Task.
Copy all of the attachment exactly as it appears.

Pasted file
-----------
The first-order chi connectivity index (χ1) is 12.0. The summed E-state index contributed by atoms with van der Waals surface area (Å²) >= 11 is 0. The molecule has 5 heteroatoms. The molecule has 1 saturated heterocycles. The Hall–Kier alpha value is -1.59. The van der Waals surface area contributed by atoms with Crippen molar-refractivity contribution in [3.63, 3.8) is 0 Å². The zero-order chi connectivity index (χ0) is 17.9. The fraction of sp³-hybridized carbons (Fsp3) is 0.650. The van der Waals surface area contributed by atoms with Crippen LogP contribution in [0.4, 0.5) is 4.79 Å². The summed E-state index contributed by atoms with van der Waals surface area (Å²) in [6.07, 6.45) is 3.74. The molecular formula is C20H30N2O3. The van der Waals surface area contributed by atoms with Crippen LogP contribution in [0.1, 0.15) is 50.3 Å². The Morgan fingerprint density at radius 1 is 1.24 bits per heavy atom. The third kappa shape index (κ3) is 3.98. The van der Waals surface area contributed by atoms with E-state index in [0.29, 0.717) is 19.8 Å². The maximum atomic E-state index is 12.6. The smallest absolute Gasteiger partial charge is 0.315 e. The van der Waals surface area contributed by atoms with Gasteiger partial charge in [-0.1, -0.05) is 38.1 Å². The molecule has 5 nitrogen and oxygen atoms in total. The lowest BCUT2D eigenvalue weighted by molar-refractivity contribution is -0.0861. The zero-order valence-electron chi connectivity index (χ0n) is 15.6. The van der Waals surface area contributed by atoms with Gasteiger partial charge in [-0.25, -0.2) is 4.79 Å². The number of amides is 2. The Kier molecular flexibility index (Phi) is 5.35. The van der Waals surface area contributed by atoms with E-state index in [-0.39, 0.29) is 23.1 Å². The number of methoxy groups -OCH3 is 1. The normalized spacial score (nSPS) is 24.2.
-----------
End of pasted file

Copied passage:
The first-order chi connectivity index (χ1) is 12.0. The summed E-state index contributed by atoms with van der Waals surface area (Å²) >= 11 is 0. The molecule has 5 heteroatoms. The molecule has 1 saturated heterocycles. The Hall–Kier alpha value is -1.59. The van der Waals surface area contributed by atoms with Crippen molar-refractivity contribution in [3.63, 3.8) is 0 Å². The zero-order chi connectivity index (χ0) is 17.9. The fraction of sp³-hybridized carbons (Fsp3) is 0.650. The van der Waals surface area contributed by atoms with Crippen LogP contribution in [0.4, 0.5) is 4.79 Å². The summed E-state index contributed by atoms with van der Waals surface area (Å²) in [6.07, 6.45) is 3.74. The molecular formula is C20H30N2O3. The van der Waals surface area contributed by atoms with Crippen LogP contribution in [0.1, 0.15) is 50.3 Å². The Morgan fingerprint density at radius 1 is 1.24 bits per heavy atom. The third kappa shape index (κ3) is 3.98. The van der Waals surface area contributed by atoms with E-state index in [0.29, 0.717) is 19.8 Å². The maximum atomic E-state index is 12.6. The smallest absolute Gasteiger partial charge is 0.315 e. The van der Waals surface area contributed by atoms with Gasteiger partial charge in [-0.1, -0.05) is 38.1 Å². The molecule has 5 nitrogen and oxygen atoms in total. The lowest BCUT2D eigenvalue weighted by molar-refractivity contribution is -0.0861. The zero-order valence-electron chi connectivity index (χ0n) is 15.6. The van der Waals surface area contributed by atoms with Gasteiger partial charge in [-0.25, -0.2) is 4.79 Å². The number of amides is 2. The Kier molecular flexibility index (Phi) is 5.35. The van der Waals surface area contributed by atoms with E-state index in [-0.39, 0.29) is 23.1 Å². The number of methoxy groups -OCH3 is 1. The normalized spacial score (nSPS) is 24.2.